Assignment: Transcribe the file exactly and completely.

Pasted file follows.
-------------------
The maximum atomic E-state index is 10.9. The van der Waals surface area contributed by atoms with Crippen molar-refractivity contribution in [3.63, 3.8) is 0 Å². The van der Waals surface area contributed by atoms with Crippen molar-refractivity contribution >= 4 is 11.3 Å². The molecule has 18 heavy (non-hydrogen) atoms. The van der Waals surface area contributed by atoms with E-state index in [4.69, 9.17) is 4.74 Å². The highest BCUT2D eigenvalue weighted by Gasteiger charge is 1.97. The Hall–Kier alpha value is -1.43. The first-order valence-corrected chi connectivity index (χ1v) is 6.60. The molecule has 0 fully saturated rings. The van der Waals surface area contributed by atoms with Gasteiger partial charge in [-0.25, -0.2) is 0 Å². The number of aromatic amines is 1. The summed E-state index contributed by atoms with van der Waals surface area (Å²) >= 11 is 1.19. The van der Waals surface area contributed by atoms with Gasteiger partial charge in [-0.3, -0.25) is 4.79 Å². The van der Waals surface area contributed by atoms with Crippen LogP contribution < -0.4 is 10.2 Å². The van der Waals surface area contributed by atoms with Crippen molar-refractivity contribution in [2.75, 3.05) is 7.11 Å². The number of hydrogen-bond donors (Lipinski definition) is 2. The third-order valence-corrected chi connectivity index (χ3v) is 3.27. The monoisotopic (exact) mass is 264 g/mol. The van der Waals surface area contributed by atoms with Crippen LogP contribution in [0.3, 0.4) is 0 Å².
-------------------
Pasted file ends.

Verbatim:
The maximum atomic E-state index is 10.9. The van der Waals surface area contributed by atoms with Crippen molar-refractivity contribution in [3.63, 3.8) is 0 Å². The van der Waals surface area contributed by atoms with Crippen molar-refractivity contribution >= 4 is 11.3 Å². The molecule has 18 heavy (non-hydrogen) atoms. The van der Waals surface area contributed by atoms with E-state index in [4.69, 9.17) is 4.74 Å². The highest BCUT2D eigenvalue weighted by Gasteiger charge is 1.97. The Hall–Kier alpha value is -1.43. The first-order valence-corrected chi connectivity index (χ1v) is 6.60. The molecule has 0 fully saturated rings. The van der Waals surface area contributed by atoms with Gasteiger partial charge in [-0.25, -0.2) is 0 Å². The number of aromatic amines is 1. The summed E-state index contributed by atoms with van der Waals surface area (Å²) >= 11 is 1.19. The van der Waals surface area contributed by atoms with Gasteiger partial charge in [-0.3, -0.25) is 4.79 Å². The van der Waals surface area contributed by atoms with Crippen LogP contribution < -0.4 is 10.2 Å². The van der Waals surface area contributed by atoms with Crippen molar-refractivity contribution in [2.75, 3.05) is 7.11 Å². The number of hydrogen-bond donors (Lipinski definition) is 2. The third-order valence-corrected chi connectivity index (χ3v) is 3.27. The monoisotopic (exact) mass is 264 g/mol. The van der Waals surface area contributed by atoms with Crippen LogP contribution in [0.3, 0.4) is 0 Å².